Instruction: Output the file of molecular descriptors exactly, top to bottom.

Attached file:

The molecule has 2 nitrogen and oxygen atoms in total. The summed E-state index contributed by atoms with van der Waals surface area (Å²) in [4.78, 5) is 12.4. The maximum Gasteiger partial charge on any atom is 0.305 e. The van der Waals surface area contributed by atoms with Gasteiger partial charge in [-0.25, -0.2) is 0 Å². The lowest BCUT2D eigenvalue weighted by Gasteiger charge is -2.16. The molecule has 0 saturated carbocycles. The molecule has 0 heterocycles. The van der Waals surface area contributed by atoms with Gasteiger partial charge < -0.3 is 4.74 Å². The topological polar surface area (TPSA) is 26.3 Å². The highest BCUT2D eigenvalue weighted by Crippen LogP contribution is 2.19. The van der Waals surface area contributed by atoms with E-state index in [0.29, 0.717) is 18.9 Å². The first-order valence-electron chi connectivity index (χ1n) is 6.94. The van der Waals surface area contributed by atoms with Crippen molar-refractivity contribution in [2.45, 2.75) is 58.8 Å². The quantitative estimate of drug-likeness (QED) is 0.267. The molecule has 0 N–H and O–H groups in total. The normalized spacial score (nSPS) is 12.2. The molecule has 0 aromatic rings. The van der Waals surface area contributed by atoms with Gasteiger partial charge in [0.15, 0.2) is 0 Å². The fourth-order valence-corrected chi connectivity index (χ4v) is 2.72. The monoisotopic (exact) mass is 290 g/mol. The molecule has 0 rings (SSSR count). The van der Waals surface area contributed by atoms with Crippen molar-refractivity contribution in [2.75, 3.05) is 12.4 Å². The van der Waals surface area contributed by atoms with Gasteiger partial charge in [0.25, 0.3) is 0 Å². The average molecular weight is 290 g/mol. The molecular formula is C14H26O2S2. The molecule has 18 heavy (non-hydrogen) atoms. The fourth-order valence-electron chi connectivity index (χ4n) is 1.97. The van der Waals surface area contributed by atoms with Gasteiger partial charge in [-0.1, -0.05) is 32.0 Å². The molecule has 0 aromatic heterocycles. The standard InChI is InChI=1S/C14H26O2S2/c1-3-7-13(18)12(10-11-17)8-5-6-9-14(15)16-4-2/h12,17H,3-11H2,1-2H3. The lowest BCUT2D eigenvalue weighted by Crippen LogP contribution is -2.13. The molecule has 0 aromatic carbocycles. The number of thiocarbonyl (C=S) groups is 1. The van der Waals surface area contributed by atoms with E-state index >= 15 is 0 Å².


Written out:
The molecule has 2 nitrogen and oxygen atoms in total. The summed E-state index contributed by atoms with van der Waals surface area (Å²) in [4.78, 5) is 12.4. The maximum Gasteiger partial charge on any atom is 0.305 e. The van der Waals surface area contributed by atoms with Gasteiger partial charge in [-0.25, -0.2) is 0 Å². The lowest BCUT2D eigenvalue weighted by Gasteiger charge is -2.16. The molecule has 0 saturated carbocycles. The molecule has 0 heterocycles. The van der Waals surface area contributed by atoms with Gasteiger partial charge < -0.3 is 4.74 Å². The topological polar surface area (TPSA) is 26.3 Å². The highest BCUT2D eigenvalue weighted by Crippen LogP contribution is 2.19. The van der Waals surface area contributed by atoms with E-state index in [0.29, 0.717) is 18.9 Å². The first-order valence-electron chi connectivity index (χ1n) is 6.94. The van der Waals surface area contributed by atoms with Crippen molar-refractivity contribution in [2.45, 2.75) is 58.8 Å². The quantitative estimate of drug-likeness (QED) is 0.267. The molecule has 0 N–H and O–H groups in total. The normalized spacial score (nSPS) is 12.2. The molecule has 0 aromatic rings. The van der Waals surface area contributed by atoms with Gasteiger partial charge in [0.15, 0.2) is 0 Å². The fourth-order valence-corrected chi connectivity index (χ4v) is 2.72. The monoisotopic (exact) mass is 290 g/mol. The molecule has 0 rings (SSSR count). The van der Waals surface area contributed by atoms with Crippen molar-refractivity contribution in [2.75, 3.05) is 12.4 Å². The van der Waals surface area contributed by atoms with Gasteiger partial charge in [0.25, 0.3) is 0 Å². The average molecular weight is 290 g/mol. The molecular formula is C14H26O2S2. The molecule has 18 heavy (non-hydrogen) atoms. The fourth-order valence-electron chi connectivity index (χ4n) is 1.97. The van der Waals surface area contributed by atoms with Gasteiger partial charge in [-0.1, -0.05) is 32.0 Å². The molecule has 0 aromatic heterocycles. The standard InChI is InChI=1S/C14H26O2S2/c1-3-7-13(18)12(10-11-17)8-5-6-9-14(15)16-4-2/h12,17H,3-11H2,1-2H3. The lowest BCUT2D eigenvalue weighted by Crippen LogP contribution is -2.13. The molecule has 0 aromatic carbocycles. The number of thiocarbonyl (C=S) groups is 1. The van der Waals surface area contributed by atoms with E-state index >= 15 is 0 Å².